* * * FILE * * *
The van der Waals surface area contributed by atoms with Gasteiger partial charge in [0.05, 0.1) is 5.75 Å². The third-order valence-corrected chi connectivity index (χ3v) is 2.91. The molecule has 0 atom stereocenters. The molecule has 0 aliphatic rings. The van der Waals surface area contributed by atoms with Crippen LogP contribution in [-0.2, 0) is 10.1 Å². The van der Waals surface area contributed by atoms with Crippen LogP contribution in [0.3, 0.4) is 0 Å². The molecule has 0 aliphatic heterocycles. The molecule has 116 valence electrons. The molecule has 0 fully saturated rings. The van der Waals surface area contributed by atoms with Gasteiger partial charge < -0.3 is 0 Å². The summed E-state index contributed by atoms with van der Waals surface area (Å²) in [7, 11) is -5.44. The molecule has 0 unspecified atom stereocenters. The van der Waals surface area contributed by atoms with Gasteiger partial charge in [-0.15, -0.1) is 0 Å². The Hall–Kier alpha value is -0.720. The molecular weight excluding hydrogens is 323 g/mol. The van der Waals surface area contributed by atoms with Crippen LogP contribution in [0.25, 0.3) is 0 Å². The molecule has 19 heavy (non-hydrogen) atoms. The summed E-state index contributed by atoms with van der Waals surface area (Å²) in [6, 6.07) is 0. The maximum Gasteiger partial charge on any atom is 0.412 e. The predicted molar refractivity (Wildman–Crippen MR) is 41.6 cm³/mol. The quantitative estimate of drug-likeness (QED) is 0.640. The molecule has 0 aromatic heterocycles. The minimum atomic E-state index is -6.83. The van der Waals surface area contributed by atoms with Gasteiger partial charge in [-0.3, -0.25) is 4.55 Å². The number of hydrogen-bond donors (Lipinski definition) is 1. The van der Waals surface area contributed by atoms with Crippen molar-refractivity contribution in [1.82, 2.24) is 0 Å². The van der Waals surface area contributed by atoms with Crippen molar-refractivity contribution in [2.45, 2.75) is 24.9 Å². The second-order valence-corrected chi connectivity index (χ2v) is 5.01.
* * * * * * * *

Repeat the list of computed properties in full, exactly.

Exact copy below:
The van der Waals surface area contributed by atoms with Gasteiger partial charge in [0.05, 0.1) is 5.75 Å². The third-order valence-corrected chi connectivity index (χ3v) is 2.91. The molecule has 0 atom stereocenters. The molecule has 0 aliphatic rings. The van der Waals surface area contributed by atoms with Crippen LogP contribution in [-0.2, 0) is 10.1 Å². The van der Waals surface area contributed by atoms with Crippen LogP contribution in [0.3, 0.4) is 0 Å². The molecule has 0 aliphatic heterocycles. The molecule has 116 valence electrons. The molecule has 0 fully saturated rings. The van der Waals surface area contributed by atoms with Gasteiger partial charge < -0.3 is 0 Å². The summed E-state index contributed by atoms with van der Waals surface area (Å²) in [7, 11) is -5.44. The molecule has 0 unspecified atom stereocenters. The van der Waals surface area contributed by atoms with Gasteiger partial charge in [-0.15, -0.1) is 0 Å². The Hall–Kier alpha value is -0.720. The molecular weight excluding hydrogens is 323 g/mol. The van der Waals surface area contributed by atoms with Crippen LogP contribution in [0.25, 0.3) is 0 Å². The molecule has 19 heavy (non-hydrogen) atoms. The summed E-state index contributed by atoms with van der Waals surface area (Å²) in [6, 6.07) is 0. The maximum Gasteiger partial charge on any atom is 0.412 e. The predicted molar refractivity (Wildman–Crippen MR) is 41.6 cm³/mol. The quantitative estimate of drug-likeness (QED) is 0.640. The molecule has 0 aromatic heterocycles. The minimum atomic E-state index is -6.83. The van der Waals surface area contributed by atoms with Gasteiger partial charge in [-0.3, -0.25) is 4.55 Å². The number of hydrogen-bond donors (Lipinski definition) is 1. The van der Waals surface area contributed by atoms with Crippen molar-refractivity contribution in [1.82, 2.24) is 0 Å². The van der Waals surface area contributed by atoms with Crippen molar-refractivity contribution in [2.45, 2.75) is 24.9 Å². The second-order valence-corrected chi connectivity index (χ2v) is 5.01.